Of the two functions included here, which is the more idiomatic of the two? Do neither represent something that could be considered good Clojure? Is there a much more elegant way of accomplishing this? Looking for some constructive criticisms on style / direction.
Both versions of this function take a vector of number-represented bytes and turns the bytes into a number. e.g.
(bytes-to-num [0 0 0 0]) ;=> number `0` (bytes-to-num [0 0 0 255]) ;=> number `255` (bytes-to-num [0 0 1 0]) ;=> number `256` ; etc...
At each level of recursion, the byte in question is shifted left a number corresponding to the number of bytes at that given level of recursion, then added to the running sum and either returned or passed down another level.
(defn bytes-to-num-v1 [vec-bytes] (loop [sum 0, the-bytes vec-bytes] (if (empty? the-bytes) sum (recur (+ sum (shifted-byte (first the-bytes) (count (rest the-bytes)))) (rest the-bytes)))))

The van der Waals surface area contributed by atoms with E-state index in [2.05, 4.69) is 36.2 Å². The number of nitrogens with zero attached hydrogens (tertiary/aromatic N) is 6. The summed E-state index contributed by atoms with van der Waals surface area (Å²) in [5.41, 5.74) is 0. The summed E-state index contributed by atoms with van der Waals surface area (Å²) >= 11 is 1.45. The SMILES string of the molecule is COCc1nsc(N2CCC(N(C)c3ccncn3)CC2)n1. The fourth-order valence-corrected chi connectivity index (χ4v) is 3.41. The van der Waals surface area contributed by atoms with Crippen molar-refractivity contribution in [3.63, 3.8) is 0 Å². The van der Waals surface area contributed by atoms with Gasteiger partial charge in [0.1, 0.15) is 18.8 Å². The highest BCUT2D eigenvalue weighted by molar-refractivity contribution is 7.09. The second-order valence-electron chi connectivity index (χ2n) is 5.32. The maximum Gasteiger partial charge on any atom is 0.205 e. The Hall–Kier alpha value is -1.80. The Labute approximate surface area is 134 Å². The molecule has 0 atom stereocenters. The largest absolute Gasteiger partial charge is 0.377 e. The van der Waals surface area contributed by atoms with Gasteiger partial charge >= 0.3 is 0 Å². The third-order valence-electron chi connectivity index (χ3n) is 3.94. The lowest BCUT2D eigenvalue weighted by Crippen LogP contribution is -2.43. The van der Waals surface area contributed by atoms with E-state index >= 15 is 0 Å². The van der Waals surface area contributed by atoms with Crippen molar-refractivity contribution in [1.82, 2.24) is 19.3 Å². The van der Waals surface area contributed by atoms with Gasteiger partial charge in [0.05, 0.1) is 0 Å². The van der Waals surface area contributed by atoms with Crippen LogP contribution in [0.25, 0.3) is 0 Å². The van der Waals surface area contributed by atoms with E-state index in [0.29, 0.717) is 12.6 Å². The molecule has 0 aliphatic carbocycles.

v2 reduces the vector of bytes with an accumulator of [sum position] where:
- sum: The running sum of shifted bytes
- position: The zero-based index (note: from the right, not the left) of the current byte in the vector. Used to determine how many bits to left-shift the byte in question.
(defn bytes-to-num-v2 [vec-bytes] (first (reduce (fn [acc, the-byte] [(+ (first acc) (shifted-byte the-byte (last acc))) (dec (last acc))]) [0 (dec (count vec-bytes))] vec-bytes)))
Source of the
shifted-byte function for completeness:
(defn shifted-byte [num-byte-value, shift-by] (bit-shift-left (bit-and num-byte-value 0xFF) (* shift-by 8)))